What's more, you can safely eat naturally dyed eggs that have been hard boiled and properly refrigerated! Some natural dye liquids might take an hour or more to color the hard-boiled eggs, so allow the coloring process to take place INSIDE the refrigerator should you wish to eat the eggs later.

An hour of waiting to see the results will seem a long time to a child. Another benefit to learning how to decorate Easter eggs is it helps to develop patience.

Naturally Dyed Easter Eggs in Pastel Colors
(Source: ©dmitriy.ozhgihin/Depositphotos.com)

Coloring Eggs with Vegetable and Fruit Dye

The following vegetables and fruits may be used for this natural Easter egg dye recipe:

  • Carrots
  • Cranberries
  • Beets
  • Blueberries
  • Red Cabbage
  • Spinach

Add the chosen chopped vegetable or fruit to 3/4 cup water in a pot with 1/2 teaspoon white vinegar, bring to a boil and allow to simmer until the water turns a pleasing color. Each vegetable and fruit has its distinctive color.

Remove from the heat, let cool, and then strain the colored water into a cup. Place a hard-boiled egg into the cup and let it sit in the colored liquid until it reaches the desired shade, this may take up to an hour and is best done in the refrigerator when the egg is to be eaten later.

Learning how to decorate Easter eggs naturally takes time, but the beautiful results more than make up for the time you spend waiting.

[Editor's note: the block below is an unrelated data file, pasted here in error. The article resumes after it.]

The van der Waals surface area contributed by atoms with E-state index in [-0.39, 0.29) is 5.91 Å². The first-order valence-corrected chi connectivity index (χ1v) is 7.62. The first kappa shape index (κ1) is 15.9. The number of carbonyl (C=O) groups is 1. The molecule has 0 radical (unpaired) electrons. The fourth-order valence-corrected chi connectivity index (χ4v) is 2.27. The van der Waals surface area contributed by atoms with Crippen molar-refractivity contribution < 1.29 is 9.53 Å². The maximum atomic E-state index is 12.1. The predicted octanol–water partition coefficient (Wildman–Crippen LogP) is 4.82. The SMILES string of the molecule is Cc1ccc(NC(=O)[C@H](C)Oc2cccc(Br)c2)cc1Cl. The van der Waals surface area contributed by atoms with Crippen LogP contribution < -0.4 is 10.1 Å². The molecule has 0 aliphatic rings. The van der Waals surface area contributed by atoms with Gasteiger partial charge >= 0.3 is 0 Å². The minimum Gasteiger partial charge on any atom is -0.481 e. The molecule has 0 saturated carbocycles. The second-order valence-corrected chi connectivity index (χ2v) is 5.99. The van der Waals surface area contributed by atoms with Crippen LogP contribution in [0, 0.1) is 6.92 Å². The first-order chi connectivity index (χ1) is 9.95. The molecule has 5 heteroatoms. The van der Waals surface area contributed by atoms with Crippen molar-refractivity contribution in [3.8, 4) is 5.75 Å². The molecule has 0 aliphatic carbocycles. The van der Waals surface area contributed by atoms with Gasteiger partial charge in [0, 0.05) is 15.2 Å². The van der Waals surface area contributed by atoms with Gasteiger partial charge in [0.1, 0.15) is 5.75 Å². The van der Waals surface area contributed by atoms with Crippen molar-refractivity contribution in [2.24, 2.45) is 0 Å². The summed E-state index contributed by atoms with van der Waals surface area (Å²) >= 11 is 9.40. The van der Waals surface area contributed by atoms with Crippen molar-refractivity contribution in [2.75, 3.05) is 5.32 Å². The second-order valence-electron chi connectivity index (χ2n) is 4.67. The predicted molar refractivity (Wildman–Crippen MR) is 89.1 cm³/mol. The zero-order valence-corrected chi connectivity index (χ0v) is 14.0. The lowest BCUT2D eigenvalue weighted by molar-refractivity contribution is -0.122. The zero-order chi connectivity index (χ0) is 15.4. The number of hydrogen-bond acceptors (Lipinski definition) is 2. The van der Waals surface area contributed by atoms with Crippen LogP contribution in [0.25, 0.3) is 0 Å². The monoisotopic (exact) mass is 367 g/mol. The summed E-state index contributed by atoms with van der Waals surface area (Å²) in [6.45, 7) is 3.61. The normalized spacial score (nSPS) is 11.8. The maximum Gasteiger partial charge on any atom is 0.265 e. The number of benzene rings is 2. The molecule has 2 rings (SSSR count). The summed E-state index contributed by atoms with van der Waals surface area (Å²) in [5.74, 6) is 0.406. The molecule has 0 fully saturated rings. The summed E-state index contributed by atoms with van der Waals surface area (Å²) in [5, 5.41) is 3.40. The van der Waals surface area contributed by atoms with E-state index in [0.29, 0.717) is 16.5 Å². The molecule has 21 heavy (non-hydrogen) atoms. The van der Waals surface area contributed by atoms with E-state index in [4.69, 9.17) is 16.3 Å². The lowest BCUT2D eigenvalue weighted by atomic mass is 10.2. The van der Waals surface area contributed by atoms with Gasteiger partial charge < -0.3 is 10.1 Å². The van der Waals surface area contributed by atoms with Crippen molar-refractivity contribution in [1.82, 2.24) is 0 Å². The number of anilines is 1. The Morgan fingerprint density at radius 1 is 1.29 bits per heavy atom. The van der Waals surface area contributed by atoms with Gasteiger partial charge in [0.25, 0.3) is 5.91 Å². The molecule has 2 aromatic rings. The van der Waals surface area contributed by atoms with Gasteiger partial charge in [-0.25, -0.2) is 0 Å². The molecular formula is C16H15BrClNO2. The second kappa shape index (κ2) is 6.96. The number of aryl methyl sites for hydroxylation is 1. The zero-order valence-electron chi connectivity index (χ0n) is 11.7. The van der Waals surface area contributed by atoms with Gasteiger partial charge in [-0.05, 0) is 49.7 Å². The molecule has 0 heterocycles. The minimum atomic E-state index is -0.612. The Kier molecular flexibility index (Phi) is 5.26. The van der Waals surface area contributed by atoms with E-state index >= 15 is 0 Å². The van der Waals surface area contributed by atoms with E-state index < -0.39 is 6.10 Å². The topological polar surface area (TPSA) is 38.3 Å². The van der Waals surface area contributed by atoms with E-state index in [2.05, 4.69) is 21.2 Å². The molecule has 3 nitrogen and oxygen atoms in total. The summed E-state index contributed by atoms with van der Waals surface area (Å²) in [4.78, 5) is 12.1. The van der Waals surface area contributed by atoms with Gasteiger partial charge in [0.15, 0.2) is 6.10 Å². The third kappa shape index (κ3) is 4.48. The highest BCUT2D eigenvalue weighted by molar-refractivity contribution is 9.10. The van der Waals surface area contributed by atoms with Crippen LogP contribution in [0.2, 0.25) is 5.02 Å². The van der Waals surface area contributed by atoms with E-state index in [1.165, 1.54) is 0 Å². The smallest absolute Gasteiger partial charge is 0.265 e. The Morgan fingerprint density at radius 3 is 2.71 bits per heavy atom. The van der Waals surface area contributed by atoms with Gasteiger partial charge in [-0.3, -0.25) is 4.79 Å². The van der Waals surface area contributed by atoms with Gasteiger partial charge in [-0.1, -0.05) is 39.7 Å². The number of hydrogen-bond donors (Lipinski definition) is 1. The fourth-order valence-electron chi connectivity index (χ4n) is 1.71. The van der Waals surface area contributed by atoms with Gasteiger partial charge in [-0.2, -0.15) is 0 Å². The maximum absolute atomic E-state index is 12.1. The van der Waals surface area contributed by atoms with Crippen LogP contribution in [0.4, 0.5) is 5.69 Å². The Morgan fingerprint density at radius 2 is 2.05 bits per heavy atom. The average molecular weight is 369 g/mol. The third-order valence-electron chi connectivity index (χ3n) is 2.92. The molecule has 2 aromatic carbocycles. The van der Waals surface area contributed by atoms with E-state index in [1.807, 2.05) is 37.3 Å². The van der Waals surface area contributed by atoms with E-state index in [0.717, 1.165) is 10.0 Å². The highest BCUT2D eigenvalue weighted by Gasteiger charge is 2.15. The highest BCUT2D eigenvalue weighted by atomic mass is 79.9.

Coloring Eggs with Spice Dye

The following spices may be used for this natural Easter egg dye recipe:

Pour 2 cups warm water in a small glass bowl, add  and 2 teaspoons white vinegar, then stir in 3 tablespoons of the chosen spice.

Place a hard-boiled egg into the bowl and let it sit until it reaches the desired shade.

Coloring Eggs with Tea

Pour 1 cup boiling water over 3 tea bags in a small pot and allow to steep for about 15 minutes. Pour the liquid into a small bowl, add 2 teaspoons of white vinegar and let cool.

Let a hard-boiled egg sit in the tea-colored liquid until it reaches the desired shade of color, this may take up to an hour. Different teas will produce different shades of color.

Coloring Eggs with Coffee

Prepare 1 cup of strong coffee, add 2 teaspoons white vinegar and let cool. Let a hard-boiled egg sit in the coffee liquid until it reaches the desired shade of color, this may take up to an hour.

Coloring Eggs with Onion Skins

Colorful Onion Skin Dyed Easter Egg
(Source: ©iStock/gi8)

Learning how to decorate Easter eggs the old fashioned way by using an onion skin is something everyone should try. Prepare to be amazed at the beautiful results you'll achieve!

Remove the red or yellow-brown outer skin from an onion and wrap it around a RAW egg securing it by wrapping with twine, string, or thread.

Gently hard boil the egg WITHOUT vinegar and afterwards remove the onion skin to reveal a golden-toned, multicolored egg as pictured above.